The Breath of Life

First Reading: Genesis 2:4-9, 15-17
These are the generations of the heavens and the earth when they were created. In the day that the LORD God made the earth and the heavens, when no plant of the field was yet in the earth and no herb of the field had yet sprung up — for the LORD God had not caused it to rain upon the earth, and there was no man to till the ground; but a mist went up from the earth and watered the whole face of the ground — then the LORD God formed man of dust from the ground, and breathed into his nostrils the breath of life; and man became a living being. And the LORD God planted a garden in Eden, in the east; and there he put the man whom he had formed. And out of the ground the LORD God made to grow every tree that is pleasant to the sight and good for food, the tree of life also in the midst of the garden, and the tree of the knowledge of good and evil. The LORD God took the man and put him in the garden of Eden to till it and keep it. And the LORD God commanded the man, saying, “You may freely eat of every tree of the garden; but of the tree of the knowledge of good and evil you shall not eat, for in the day that you eat of it you shall die.” 

Responsorial Psalm: Psalms 104:1-2, 27-30
Bless the LORD, O my soul! O LORD my God, thou art very great! Thou art clothed with honor and majesty, who coverest thyself with light as with a garment, who hast stretched out the heavens like a tent, These all look to thee, to give them their food in due season. When thou givest to them, they gather it up; when thou openest thy hand, they are filled with good things. When thou hidest thy face, they are dismayed; when thou takest away their breath, they die and return to their dust. When thou sendest forth thy Spirit, they are created; and thou renewest the face of the ground.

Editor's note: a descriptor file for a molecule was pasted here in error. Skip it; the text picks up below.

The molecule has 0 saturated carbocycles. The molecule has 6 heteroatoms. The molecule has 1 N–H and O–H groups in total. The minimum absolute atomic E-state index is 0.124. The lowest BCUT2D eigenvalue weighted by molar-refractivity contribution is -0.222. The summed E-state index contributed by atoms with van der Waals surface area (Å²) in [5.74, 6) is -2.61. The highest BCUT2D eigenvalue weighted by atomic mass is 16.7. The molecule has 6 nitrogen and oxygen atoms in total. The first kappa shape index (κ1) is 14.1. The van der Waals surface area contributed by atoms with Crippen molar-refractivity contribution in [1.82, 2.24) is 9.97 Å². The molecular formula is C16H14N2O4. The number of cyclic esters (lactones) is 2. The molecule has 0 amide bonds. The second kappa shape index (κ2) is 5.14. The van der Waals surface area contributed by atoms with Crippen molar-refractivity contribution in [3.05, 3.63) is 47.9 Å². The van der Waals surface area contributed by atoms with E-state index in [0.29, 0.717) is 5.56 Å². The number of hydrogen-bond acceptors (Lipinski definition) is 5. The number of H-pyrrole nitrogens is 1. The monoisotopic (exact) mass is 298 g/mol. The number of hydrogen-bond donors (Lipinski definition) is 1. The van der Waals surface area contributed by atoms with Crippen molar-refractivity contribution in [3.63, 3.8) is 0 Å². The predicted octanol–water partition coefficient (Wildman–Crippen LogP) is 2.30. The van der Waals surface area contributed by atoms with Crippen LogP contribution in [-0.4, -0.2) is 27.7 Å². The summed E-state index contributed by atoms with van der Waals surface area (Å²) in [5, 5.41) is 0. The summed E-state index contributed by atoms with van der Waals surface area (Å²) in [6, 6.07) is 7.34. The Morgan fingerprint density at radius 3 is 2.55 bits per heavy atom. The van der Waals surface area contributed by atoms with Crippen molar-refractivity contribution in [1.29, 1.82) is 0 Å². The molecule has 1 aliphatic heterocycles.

Gospel: Mark 7:14-23
And he called the people to him again, and said to them, “Hear me, all of you, and understand: there is nothing outside a man which by going into him can defile him; but the things which come out of a man are what defile him.” And when he had entered the house, and left the people, his disciples asked him about the parable. And he said to them, “Then are you also without understanding? Do you not see that whatever goes into a man from outside cannot defile him, since it enters, not his heart but his stomach, and so passes on?” (Thus he declared all foods clean.) And he said, “What comes out of a man is what defiles a man. For from within, out of the heart of man, come evil thoughts, fornication, theft, murder, adultery, coveting, wickedness, deceit, licentiousness, envy, slander, pride, foolishness. All these evil things come from within, and they defile a man.”



The readings from today end on a pretty dour note. Their message is clear and more than a little disheartening. I don’t want to downplay the seriousness of that message nor do I want to ignore it. We are sinners living in a fallen world and we need to acknowledge and confront the sins in our lives and their roots.

But today that’s not what I want to focus on.

Today I want to ponder this: God has breathed into us the breath of life. He gathered up the very dust of the ground and with it He formed us in His image. And then He breathed into us.

It seems almost ridiculous that He would stoop to breathe into us, to bestow on dirt and ash so great a gift as His very image and to then fill it with His very breath. His act of creation seems to foreshadow the rest of salvation history. “He fills the lowly with good things . . .” and “Behold  I make all things new.”

This gives me hope. If every nook and cranny of my inmost being has been filled with His Breath, and if all my heart and soul and body has been redeemed by the Blood and the Grace pouring out of Christ crucified, then I can rise above the evil in my heart.

Going forward let’s set aside any fear or beliefs that we are the sum of our sins. Going forward let’s open our hearts and ask God to once again fill them with His Holy Spirit. God renews the face of the earth—how much more He will do for us!

Are you open to His breath?

photo credit

Bonnie Engstrom is a writer, baker, speaker and homemaker. She lives with her husband and five children in central Illinois. You can find out more about her here.

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